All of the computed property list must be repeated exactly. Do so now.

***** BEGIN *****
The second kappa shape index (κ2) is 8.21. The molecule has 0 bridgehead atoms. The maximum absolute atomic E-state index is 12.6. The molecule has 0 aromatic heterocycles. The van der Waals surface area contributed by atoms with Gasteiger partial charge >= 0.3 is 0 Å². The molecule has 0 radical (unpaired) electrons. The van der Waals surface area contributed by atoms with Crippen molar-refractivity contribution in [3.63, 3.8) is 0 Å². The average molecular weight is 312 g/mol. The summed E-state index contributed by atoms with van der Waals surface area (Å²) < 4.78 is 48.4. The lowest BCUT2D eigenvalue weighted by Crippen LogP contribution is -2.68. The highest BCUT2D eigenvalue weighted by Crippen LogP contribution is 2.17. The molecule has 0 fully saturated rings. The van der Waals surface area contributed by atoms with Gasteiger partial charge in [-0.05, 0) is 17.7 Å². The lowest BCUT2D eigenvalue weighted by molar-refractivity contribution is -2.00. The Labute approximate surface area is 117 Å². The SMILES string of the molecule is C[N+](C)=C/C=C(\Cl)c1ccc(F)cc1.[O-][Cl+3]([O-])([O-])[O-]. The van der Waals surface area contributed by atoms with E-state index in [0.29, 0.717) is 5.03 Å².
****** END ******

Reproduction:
The second kappa shape index (κ2) is 8.21. The molecule has 0 bridgehead atoms. The maximum absolute atomic E-state index is 12.6. The molecule has 0 aromatic heterocycles. The van der Waals surface area contributed by atoms with Gasteiger partial charge >= 0.3 is 0 Å². The molecule has 0 radical (unpaired) electrons. The van der Waals surface area contributed by atoms with Crippen molar-refractivity contribution in [3.63, 3.8) is 0 Å². The average molecular weight is 312 g/mol. The summed E-state index contributed by atoms with van der Waals surface area (Å²) < 4.78 is 48.4. The lowest BCUT2D eigenvalue weighted by Crippen LogP contribution is -2.68. The highest BCUT2D eigenvalue weighted by Crippen LogP contribution is 2.17. The molecule has 0 fully saturated rings. The van der Waals surface area contributed by atoms with Gasteiger partial charge in [-0.05, 0) is 17.7 Å². The lowest BCUT2D eigenvalue weighted by molar-refractivity contribution is -2.00. The Labute approximate surface area is 117 Å². The SMILES string of the molecule is C[N+](C)=C/C=C(\Cl)c1ccc(F)cc1.[O-][Cl+3]([O-])([O-])[O-]. The van der Waals surface area contributed by atoms with E-state index in [0.29, 0.717) is 5.03 Å².